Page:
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Some employees have the right to overtime, some not. Know where you stand.


Under New York law, as well as under the Fair Labor Standards Act (FLSA), nearly all employees who work in excess of 40 hours weekly are entitled to overtime pay. Overtime pay is calculated by taking the full hourly rate of pay and adding fifty per cent to that rate of pay. Thus, an employee who earns $25.00 per hour would be entitled to overtime pay of $37.50 per excess hour. It is also important to note that some salaried employees, specifically those making less than $100,000 annually, may also be entitled to overtime pay. Overtime pay is not calculated based on a single work day, so an employee who worked nine hours in a single work day and work seven hours the remaining four days of the week would not be entitled to overtime pay for that hour.


Unfortunately, not all employers deal with overtime fairly. For example, an employer cannot offer compensatory time in exchange for overtime pay that is due. In addition, some employers deliberately misclassify employees as “exempt” or as independent contractors as a way to avoid paying overtime.



Employers concerned about wage and hour violations can take steps to ensure they do not run afoul of the laws. Some of these steps include:

  • Written policy – employees should be notified in writing regarding the company’s policy regarding time tracking, taking breaks and overtime.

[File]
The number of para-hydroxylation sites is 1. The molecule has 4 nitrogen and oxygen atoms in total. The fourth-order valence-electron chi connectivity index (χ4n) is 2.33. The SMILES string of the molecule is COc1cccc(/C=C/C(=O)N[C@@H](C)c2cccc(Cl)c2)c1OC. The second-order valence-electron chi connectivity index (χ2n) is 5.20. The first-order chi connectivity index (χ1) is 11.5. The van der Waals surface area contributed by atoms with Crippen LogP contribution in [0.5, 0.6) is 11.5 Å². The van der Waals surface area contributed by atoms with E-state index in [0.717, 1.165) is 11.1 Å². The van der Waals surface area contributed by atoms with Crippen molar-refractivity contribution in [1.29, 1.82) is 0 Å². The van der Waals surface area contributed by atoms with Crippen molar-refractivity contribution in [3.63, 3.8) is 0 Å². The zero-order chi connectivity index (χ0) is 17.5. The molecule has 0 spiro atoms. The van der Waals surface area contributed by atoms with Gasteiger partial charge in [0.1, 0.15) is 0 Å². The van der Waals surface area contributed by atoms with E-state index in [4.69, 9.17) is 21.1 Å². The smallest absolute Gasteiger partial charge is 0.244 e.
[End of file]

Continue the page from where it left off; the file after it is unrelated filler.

• Avoiding off-the-clock issues – all managers and supervisors should be advised to avoid allowing employees to perform work off the clock.

  • Working knowledge – one way your company can avoid running afoul of the law is to have a basic understanding of exempt versus non-exempt employees, hourly versant salaried employees, as well as 1099 employees. It is also important to have a basic understanding about how hours must be calculated under wage laws.

It is important for employers to understand that wage and hour violations tend to be the most commonly filed employment claims. Too often, this is because managers are unfamiliar with current wage and hour laws. Oftentimes, changes to the laws result in accidental violations for which a company could face stiff penalties.



We can help employers by reviewing their company policies regarding how hours are to be tracked, what breaks are allowed during the workday, and how overtime issues are handled. In addition, we can review complaint policies to ensure they are in compliance with the law and easy for employees to understand.



If you believe your employer is taking advantage of you and not following overtime laws, you should contact the law office of Solomon Richman P.C. to discuss your case. You have the right to be paid for all hours worked and the right to be paid time-and-a-half for all hours worked in excess of 40. Whether your employer is skirting overtime laws by misclassifying you or they simply are not abiding by overtime laws, we can help.


Whether you are an employer who needs help crafting a company policy review, or an employee who believes they are owed overtime pay, contact Solomon Richman, P.C. at (516) 437-6443 to discuss any and all overtime pay issues.

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